March 13, 2024

Picture of panel discussion at APP Scholars event

Pictured left to right: Marianne Gibson, Philomena Kebec, Lauren Kestner, Lauren Nocera, Keegan Wicks, and Shelly Weizman

Washington, D.C. — Drawing attention to the need for skilled addiction policy professionals and for evidence-based policies rooted in community need to address substance use disorder in the United States, Georgetown Law’s O’Neill Institute for National and Global Health Law in collaboration with the Congressional Addiction, Treatment, and Recovery Caucus held a panel discussion on Friday, March 8th. The briefing, entitled, “The Next Stage of Addressing the Addiction and Overdose Epidemic,” featured the work of five scholars whose work ranges from harm reduction services in tribal communities to building a Recovery-Ready Nation.

The congressional briefing included the O’Neill Institute’s Addiction Policy Scholars and the Recovery Policy Collaborative. These individuals, all of whom have personal or family experience with substance use disorder, discussed solutions to the overdose and addiction epidemic, and the importance of including those with lived experiences in policymaking.

In her opening remarks, Shelly Weizman, associate director of the Addiction and Public Policy Initiative, underscored, “People do recover. We are living proof that there is hope, but every day we are still pulling people out of the river, and losing far too many.”

U.S. Rep. Paul Tonko (D-NY) kicked off the panel discussion by stressing the urgency of the work ahead. “With historic rates of overdose death in the U.S., we have no time to waste. I appreciate the work of the Policy Scholars and those with lived experience who help move forward solutions to the addiction and overdose epidemic,” he said.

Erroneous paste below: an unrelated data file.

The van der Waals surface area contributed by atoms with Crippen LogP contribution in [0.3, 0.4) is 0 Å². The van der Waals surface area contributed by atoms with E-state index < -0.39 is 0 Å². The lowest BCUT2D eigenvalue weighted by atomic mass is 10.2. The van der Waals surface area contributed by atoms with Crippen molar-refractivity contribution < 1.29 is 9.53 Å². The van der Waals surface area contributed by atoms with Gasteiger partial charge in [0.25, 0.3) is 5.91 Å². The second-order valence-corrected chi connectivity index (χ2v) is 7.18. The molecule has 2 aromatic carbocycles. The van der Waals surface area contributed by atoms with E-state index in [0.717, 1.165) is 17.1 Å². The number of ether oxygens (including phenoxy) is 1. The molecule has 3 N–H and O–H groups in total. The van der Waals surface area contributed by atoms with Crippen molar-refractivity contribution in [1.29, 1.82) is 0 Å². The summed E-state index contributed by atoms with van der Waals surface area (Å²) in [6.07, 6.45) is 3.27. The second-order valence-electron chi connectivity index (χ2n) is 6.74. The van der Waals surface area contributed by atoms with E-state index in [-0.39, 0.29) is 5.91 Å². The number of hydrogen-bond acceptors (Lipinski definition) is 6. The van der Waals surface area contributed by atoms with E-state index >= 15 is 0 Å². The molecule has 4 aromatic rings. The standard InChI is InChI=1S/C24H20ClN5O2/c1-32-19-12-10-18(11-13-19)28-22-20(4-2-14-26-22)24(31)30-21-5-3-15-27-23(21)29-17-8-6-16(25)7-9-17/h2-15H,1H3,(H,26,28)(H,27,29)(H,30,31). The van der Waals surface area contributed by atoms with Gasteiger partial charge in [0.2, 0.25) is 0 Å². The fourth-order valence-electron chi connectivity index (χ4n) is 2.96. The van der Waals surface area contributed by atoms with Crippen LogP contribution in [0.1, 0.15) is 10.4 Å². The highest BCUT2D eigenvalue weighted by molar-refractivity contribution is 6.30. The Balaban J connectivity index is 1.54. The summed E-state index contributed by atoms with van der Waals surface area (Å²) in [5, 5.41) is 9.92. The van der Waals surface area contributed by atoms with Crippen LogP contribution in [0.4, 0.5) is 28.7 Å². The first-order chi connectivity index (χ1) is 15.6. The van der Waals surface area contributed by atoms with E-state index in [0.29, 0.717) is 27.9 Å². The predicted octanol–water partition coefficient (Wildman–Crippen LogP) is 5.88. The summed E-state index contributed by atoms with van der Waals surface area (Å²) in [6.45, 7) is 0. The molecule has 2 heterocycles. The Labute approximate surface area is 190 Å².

U.S. Reps. Seth Magaziner (D-RI) and Morgan McGarvey (D-KY) also provided remarks on the need for policy strategies developed through the leadership of people with lived experience.

The Addiction Policy Scholars program at the O’Neill Institute is a unique, 18-month program that supports current and emerging leaders with personal, familial, and professional experiences with addiction and recovery. Scholars are provided mentorship and networking opportunities with the Recovery Policy Collaborative, a national network of experts in government, public policy, behavioral health, and other sectors with lived experience with addiction and recovery. 

“If we aren’t engaging the community we are trying to serve, then the work is just an academic exercise,” emphasized Marianne Gibson, an Addiction Policy Scholar, during the panel discussion. “It needs community buy-in for it to have meaning and power.”

Scholars and their projects are listed below:

  • Marianne Gibson (Project: Equitable Access to SUD Funding to Address Racial Disparities)
  • Philomena Kebec (Project: Sustainable Funding for Tribal Harm Reduction Programming) 
  • Lauren Kestner (Project: Harm Reduction Housing First for People Who Use Drugs) 
  • Lauren Nocera (Project: Centering Equity in Drug Policy and Funding) 
  • Keegan Wicks (Project: Building a Recovery-Ready Nation)

With the generous support of C4 Recovery, the O’Neill Institute launched the Addiction Policy Scholars program in September 2022, National Recovery Month. 

Learn more about the Addiction Policy Scholars Program.


Heena Patel, O’Neill Institute Director of Strategic Communications,